34 relations: Active site, Barnase, Barstar, Biomolecular complex, Conformational ensembles, Connexin, Connexon, Electrospray ionization, Enzyme inhibitor, Essential gene, Förster resonance energy transfer, Fuzzy complex, Heterotetramer, Homomeric, Immunoprecipitation, Macromolecular docking, Molecule, Non-covalent interactions, Nuclear magnetic resonance, Peptide, Phosphorylation, Proteasome, Protein, Protein Data Bank, Protein quaternary structure, Protein subunit, Protein–protein interaction, Ribonuclease, RNA polymerase, Saccharomyces cerevisiae, Single particle analysis, Two-hybrid screening, Voltage-gated potassium channel, X-ray crystallography.
In biology, the active site is the region of an enzyme where substrate molecules bind and undergo a chemical reaction.
Barnase (a portmanteau of "BActerial" "RiboNucleASE") is a bacterial protein that consists of 110 amino acids and has ribonuclease activity.
Barstar is a small protein synthesized by the bacterium Bacillus amyloliquefaciens.
Biomolecular complex, also called macromolecular complex or biomacromolecular complex, is any biological complex made of more than one molecule of protein, RNA, DNA, lipids, carbohydrates.
Conformational ensembles, also known as structural ensembles are experimentally constrained computational models describing the structure of intrinsically unstructured proteins.
Connexins (Cx), or gap junction proteins, are structurally related transmembrane proteins that assemble to form vertebrate gap junctions.
In biology, a connexon, also known as a connexin hemichannel, is an assembly of six proteins called connexins that form the pore for a gap junction between the cytoplasm of two adjacent cells.
Electrospray ionization (ESI) is a technique used in mass spectrometry to produce ions using an electrospray in which a high voltage is applied to a liquid to create an aerosol.
4QI9) An enzyme inhibitor is a molecule that binds to an enzyme and decreases its activity.
Essential genes are those genes of an organism that are thought to be critical for its survival.
Förster resonance energy transfer (FRET), fluorescence resonance energy transfer (FRET), resonance energy transfer (RET) or electronic energy transfer (EET) is a mechanism describing energy transfer between two light-sensitive molecules (chromophores).
Fuzzy complexes are protein complexes, where structural ambiguity or multiplicity exists and is required for biological function.
A heterotetramer is protein containing four non-covalently bound subunits, wherein the subunits are not all identical.
Immunoprecipitation (IP) is the technique of precipitating a protein antigen out of solution using an antibody that specifically binds to that particular protein.
Macromolecular docking is the computational modelling of the quaternary structure of complexes formed by two or more interacting biological macromolecules.
A molecule is an electrically neutral group of two or more atoms held together by chemical bonds.
A non-covalent interaction differs from a covalent bond in that it does not involve the sharing of electrons, but rather involves more dispersed variations of electromagnetic interactions between molecules or within a molecule.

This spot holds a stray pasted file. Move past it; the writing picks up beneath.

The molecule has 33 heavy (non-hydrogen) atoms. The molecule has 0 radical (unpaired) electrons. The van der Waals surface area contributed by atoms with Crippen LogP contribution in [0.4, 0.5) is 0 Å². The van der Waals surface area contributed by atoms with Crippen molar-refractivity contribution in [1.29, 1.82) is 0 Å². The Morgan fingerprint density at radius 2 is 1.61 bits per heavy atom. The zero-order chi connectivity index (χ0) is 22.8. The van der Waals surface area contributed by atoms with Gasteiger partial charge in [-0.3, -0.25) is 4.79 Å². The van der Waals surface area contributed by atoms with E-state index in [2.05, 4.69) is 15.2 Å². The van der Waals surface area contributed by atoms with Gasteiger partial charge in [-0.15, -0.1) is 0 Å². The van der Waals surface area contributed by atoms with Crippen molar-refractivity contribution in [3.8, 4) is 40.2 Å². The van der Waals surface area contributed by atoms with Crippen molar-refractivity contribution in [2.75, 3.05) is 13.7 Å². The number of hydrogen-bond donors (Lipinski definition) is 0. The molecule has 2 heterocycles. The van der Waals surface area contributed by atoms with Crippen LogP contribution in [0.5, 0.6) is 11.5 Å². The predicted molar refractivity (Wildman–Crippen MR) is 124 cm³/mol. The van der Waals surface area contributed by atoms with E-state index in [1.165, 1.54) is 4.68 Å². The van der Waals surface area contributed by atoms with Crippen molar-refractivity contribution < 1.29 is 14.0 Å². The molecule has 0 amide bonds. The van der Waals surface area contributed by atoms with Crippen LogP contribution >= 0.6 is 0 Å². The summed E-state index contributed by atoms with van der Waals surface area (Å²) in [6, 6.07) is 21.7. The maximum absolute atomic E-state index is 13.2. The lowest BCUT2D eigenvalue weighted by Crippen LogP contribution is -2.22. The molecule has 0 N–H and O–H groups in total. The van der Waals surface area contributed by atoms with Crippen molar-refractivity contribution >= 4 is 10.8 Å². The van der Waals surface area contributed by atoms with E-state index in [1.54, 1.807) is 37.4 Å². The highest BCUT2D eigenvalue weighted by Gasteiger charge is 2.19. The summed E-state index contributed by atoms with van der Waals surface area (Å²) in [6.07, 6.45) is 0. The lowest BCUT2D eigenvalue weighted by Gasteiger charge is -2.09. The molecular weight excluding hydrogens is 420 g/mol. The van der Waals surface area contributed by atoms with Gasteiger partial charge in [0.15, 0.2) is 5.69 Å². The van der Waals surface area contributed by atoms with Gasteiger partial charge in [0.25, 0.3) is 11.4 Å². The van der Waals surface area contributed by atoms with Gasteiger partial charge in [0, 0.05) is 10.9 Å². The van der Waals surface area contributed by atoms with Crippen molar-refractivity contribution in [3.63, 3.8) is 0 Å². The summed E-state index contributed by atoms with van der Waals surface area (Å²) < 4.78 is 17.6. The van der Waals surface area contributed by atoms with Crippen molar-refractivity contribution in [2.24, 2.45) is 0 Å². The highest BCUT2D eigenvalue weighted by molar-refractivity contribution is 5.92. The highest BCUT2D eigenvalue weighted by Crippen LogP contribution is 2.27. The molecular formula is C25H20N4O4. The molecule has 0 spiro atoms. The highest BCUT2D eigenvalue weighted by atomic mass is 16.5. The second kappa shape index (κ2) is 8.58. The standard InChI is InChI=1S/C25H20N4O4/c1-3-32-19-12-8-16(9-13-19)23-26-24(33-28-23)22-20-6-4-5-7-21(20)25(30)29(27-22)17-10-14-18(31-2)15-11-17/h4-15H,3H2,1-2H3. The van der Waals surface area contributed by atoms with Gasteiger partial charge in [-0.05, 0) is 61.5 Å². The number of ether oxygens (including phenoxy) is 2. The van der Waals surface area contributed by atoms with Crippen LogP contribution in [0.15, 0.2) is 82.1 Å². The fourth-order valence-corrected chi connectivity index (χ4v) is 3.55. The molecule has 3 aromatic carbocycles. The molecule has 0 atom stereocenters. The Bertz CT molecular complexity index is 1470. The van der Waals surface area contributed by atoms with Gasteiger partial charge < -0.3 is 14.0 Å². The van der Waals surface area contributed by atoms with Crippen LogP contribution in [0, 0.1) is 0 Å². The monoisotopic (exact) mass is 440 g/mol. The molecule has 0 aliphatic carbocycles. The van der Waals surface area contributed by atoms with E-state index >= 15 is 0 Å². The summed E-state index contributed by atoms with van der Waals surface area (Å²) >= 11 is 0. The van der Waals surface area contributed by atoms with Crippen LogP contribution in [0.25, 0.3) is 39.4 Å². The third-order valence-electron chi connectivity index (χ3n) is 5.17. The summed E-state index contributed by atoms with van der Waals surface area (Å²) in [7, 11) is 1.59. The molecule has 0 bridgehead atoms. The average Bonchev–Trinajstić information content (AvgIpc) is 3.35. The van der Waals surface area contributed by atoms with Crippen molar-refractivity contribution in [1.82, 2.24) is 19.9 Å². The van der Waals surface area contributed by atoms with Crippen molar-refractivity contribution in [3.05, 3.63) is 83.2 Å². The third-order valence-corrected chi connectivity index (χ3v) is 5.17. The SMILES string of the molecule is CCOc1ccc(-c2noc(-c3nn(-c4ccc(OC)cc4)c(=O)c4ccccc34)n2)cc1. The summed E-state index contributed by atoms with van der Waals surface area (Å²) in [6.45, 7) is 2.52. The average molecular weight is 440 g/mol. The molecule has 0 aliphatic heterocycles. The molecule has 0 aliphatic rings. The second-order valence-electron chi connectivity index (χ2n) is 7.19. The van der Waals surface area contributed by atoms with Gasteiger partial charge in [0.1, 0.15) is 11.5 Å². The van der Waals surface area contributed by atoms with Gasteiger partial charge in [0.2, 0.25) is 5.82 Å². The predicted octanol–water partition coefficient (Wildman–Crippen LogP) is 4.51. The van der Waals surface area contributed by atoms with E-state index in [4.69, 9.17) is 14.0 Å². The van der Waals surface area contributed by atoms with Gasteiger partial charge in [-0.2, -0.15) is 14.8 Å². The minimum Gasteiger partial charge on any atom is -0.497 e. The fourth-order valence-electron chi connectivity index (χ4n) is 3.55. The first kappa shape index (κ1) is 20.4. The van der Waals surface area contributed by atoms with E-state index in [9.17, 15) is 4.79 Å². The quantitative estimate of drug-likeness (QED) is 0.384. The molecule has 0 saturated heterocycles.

Nuclear magnetic resonance (NMR) is a physical phenomenon in which nuclei in a magnetic field absorb and re-emit electromagnetic radiation.
Peptides (from Gr.: πεπτός, peptós "digested"; derived from πέσσειν, péssein "to digest") are short chains of amino acid monomers linked by peptide (amide) bonds.
In chemistry, phosphorylation of a molecule is the attachment of a phosphoryl group.
Proteasomes are protein complexes which degrade unneeded or damaged proteins by proteolysis, a chemical reaction that breaks peptide bonds.
Proteins are large biomolecules, or macromolecules, consisting of one or more long chains of amino acid residues.
The Protein Data Bank (PDB) is a crystallographic database for the three-dimensional structural data of large biological molecules, such as proteins and nucleic acids.
Protein quaternary structure is the number and arrangement of multiple folded protein subunits in a multi-subunit complex.
In structural biology, a protein subunit is a single protein molecule that assembles (or "coassembles") with other protein molecules to form a protein complex.
Protein–protein interactions (PPIs) are the physical contacts of high specificity established between two or more protein molecules as a result of biochemical events steered by electrostatic forces including the hydrophobic effect.
Ribonuclease (commonly abbreviated RNase) is a type of nuclease that catalyzes the degradation of RNA into smaller components.
RNA polymerase (ribonucleic acid polymerase), both abbreviated RNAP or RNApol, official name DNA-directed RNA polymerase, is a member of a family of enzymes that are essential to life: they are found in all organisms (-species) and many viruses.
Saccharomyces cerevisiae is a species of yeast.
Single particle analysis is a group of related computerized image processing techniques used to analyze images from transmission electron microscopy (TEM).
Two-hybrid screening (originally known as yeast two-hybrid system or Y2H) is a molecular biology technique used to discover protein–protein interactions (PPIs) and protein–DNA interactions by testing for physical interactions (such as binding) between two proteins or a single protein and a DNA molecule, respectively.
Voltage-gated potassium channels (VGKCs) are transmembrane channels specific for potassium and sensitive to voltage changes in the cell's membrane potential.
X-ray crystallography is a technique used for determining the atomic and molecular structure of a crystal, in which the crystalline atoms cause a beam of incident X-rays to diffract into many specific directions.